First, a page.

ST. PETERSBURG — Dorothy Davis spent $34.01 in a little over an hour Wednesday at the new Midtown Walmart Neighborhood Market.
Near the meat cooler in the back, Davis, 64, grabbed a package of ground beef and a bag of tilapia filets. She pulled a 12-pack of Coke from the display where cases were arranged to spell "MIDTOWN" and dropped a package of hot dogs in her cart.
"My grandbaby loves these," she said. "He's 5 years old."
Davis and her sister, 77-year-old Queen E. Flowers, came to the new store's opening about 7:15 a.m. They waited through a ribbon-cutting and a message from the city's deputy mayor because they wanted to celebrate the reappearance of a grocery store in their neighborhood.
A Sweetbay Supermarket used to occupy this space at 1794 22nd St. S, but it closed last February.
"This Midtown community has been without a grocery store for a total of a year," store manager Carl Spady said. "That's just totally unacceptable."
Until Wednesday, Davis shopped at a Walmart farther away. This one is only a five-minute drive from her home.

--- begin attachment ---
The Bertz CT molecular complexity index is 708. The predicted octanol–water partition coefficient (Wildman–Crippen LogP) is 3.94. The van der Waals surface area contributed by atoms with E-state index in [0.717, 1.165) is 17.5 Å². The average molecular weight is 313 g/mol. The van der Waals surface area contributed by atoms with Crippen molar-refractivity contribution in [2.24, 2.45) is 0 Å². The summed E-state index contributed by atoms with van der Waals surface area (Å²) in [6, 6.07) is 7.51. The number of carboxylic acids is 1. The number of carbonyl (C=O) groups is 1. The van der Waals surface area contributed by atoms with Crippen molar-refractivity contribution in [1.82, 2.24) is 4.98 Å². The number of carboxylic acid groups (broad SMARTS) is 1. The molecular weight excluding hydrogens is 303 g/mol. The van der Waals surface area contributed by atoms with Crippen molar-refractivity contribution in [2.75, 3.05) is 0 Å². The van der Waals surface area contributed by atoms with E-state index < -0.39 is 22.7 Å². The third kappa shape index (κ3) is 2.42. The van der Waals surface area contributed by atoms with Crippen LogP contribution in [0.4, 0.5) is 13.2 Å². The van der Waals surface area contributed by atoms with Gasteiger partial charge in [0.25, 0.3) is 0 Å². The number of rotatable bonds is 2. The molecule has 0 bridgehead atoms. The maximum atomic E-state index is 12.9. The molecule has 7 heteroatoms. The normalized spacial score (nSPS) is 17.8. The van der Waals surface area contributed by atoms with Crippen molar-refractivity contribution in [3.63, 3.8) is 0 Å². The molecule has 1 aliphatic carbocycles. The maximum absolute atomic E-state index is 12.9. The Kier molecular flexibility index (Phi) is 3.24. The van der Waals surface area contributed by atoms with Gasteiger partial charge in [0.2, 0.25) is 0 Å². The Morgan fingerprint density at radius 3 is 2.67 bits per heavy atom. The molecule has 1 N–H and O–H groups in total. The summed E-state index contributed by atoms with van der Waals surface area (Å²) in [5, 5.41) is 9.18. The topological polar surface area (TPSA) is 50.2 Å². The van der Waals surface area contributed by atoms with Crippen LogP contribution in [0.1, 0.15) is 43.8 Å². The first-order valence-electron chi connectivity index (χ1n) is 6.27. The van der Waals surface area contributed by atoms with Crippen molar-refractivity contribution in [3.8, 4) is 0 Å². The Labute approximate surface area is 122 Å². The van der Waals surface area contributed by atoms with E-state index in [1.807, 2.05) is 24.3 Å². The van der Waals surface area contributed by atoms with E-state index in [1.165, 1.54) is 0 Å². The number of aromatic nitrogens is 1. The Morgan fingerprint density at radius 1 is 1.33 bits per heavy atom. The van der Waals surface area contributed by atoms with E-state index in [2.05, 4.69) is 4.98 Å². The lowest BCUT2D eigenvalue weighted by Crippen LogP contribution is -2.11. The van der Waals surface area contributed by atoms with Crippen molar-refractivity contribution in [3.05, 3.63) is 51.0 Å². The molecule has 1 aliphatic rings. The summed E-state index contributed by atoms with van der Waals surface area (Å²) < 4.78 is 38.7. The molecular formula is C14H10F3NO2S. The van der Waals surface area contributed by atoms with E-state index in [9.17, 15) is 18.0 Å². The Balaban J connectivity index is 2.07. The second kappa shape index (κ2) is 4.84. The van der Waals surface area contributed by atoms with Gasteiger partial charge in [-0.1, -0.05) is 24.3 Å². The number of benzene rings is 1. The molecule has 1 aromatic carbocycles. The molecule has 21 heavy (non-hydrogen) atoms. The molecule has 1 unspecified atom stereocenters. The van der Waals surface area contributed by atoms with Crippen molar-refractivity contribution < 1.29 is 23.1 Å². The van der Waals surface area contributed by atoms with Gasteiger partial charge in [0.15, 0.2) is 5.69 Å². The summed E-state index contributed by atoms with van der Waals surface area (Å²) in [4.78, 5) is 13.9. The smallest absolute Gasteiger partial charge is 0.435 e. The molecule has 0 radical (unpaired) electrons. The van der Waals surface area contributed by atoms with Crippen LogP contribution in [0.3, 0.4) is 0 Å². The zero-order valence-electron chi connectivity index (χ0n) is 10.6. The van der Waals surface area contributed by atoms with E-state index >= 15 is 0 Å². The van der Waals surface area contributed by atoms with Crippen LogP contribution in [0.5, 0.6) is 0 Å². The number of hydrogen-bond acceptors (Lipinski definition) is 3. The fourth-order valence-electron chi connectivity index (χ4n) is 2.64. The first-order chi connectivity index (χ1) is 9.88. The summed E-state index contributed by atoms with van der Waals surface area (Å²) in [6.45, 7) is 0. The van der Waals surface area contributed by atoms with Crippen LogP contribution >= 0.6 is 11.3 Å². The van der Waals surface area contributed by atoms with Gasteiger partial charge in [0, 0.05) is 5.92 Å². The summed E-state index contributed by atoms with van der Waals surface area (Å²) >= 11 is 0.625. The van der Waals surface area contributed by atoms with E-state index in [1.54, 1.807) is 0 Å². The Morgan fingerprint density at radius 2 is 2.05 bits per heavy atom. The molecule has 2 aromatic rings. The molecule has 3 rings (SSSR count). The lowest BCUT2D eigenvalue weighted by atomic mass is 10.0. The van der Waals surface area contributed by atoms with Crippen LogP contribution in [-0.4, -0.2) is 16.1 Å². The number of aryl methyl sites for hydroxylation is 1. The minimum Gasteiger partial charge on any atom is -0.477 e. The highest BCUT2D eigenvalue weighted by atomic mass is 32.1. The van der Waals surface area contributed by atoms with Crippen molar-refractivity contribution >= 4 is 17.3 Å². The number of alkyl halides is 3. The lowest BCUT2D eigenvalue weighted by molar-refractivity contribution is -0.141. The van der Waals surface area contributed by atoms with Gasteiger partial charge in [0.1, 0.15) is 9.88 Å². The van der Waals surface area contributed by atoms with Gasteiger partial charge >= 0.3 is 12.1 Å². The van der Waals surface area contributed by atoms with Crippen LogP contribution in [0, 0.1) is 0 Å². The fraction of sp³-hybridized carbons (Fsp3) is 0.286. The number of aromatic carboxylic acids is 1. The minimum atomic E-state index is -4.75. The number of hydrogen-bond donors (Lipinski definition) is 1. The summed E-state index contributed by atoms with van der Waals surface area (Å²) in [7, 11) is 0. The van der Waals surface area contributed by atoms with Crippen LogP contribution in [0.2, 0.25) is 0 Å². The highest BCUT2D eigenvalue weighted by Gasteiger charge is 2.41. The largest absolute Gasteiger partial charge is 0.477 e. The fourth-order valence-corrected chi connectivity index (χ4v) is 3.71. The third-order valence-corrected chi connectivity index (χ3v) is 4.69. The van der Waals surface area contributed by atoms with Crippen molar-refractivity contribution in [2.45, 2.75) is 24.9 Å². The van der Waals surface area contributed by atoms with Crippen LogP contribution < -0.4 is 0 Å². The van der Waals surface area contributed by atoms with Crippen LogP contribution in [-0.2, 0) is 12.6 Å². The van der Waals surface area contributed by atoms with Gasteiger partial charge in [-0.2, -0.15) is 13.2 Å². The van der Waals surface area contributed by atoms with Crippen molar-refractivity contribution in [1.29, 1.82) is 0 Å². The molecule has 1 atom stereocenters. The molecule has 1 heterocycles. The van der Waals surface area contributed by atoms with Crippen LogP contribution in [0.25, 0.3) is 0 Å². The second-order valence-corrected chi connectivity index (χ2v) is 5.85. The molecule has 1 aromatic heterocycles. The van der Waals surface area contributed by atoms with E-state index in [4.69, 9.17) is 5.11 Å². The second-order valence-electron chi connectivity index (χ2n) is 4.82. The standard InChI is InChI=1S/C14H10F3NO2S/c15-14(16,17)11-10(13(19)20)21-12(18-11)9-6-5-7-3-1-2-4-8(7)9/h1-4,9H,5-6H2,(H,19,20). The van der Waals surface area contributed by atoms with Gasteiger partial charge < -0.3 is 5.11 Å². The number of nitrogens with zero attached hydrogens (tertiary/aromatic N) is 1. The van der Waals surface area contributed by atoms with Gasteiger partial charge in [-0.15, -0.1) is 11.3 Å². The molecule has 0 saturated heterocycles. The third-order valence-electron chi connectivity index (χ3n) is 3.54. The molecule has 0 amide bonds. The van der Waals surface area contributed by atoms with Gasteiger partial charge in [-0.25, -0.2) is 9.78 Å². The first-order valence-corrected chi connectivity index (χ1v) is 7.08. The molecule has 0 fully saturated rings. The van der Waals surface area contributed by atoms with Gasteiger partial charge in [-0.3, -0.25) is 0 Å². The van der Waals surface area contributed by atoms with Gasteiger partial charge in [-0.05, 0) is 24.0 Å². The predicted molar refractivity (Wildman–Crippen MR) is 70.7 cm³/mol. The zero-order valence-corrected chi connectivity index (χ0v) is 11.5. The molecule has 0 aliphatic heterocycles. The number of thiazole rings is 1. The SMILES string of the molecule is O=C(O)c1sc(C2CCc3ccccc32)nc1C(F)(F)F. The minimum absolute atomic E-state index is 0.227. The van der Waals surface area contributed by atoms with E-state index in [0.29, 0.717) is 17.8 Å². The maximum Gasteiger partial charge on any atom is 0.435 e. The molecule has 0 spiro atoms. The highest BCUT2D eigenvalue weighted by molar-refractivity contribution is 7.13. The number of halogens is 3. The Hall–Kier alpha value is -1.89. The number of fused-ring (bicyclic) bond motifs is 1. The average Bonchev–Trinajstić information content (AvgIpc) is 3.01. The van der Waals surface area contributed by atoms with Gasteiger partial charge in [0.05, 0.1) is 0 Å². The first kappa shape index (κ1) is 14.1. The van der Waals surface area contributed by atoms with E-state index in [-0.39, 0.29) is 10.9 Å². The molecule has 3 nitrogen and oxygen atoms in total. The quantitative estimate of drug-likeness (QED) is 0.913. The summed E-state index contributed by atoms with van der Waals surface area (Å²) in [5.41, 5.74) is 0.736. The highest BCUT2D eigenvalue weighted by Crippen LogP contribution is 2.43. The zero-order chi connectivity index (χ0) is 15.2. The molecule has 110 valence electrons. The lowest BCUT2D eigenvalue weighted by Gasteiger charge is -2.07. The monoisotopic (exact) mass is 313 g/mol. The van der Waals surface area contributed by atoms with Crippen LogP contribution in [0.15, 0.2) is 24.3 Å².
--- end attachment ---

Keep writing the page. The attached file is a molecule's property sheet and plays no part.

"I'm excited," Davis said. "I'm excited for the ones who don't have transportation and can come here, and for the ones who do have transportation, they can stop by on their way to work."
Shoppers lined up outside the store before dawn.
Joanne Coley, 58, took care of her Super Bowl shopping Wednesday. "I've been waiting for this all year," she said.
Coley said a spot like this could bring people together, and Walmart pulled out all the stops to emphasize community connection. Local leaders said that Midtown badly needed this new addition and called the failure of Sweetbay a lesson on the need to support their local grocery, said Deputy Mayor Kanika Tomalin.
Tomalin said Walmart's lower prices could help, as well.
"They understand the critical role that location plays for that neighborhood, and they've pledged their partnership to do everything they can to make it work," Tomalin said.
Spady said Walmart is ready. Aisles were packed and cash registers were busy Wednesday morning, while free cake and snack samples dotted most corners.
"We just want to be a pillar in this community," Spady said.
Many employees live nearby. Walmart employs 105 people at this location.
Trailed by her sister, Davis ran into Spady near the checkout line. The store manager tried to shake her hand and thank her for shopping. She refused.
"I'm not done yet!" she told him.
Claire Wiseman can be reached at firstname.lastname@example.org or (727) 893-8804. Follow @clairelwiseman on Twitter.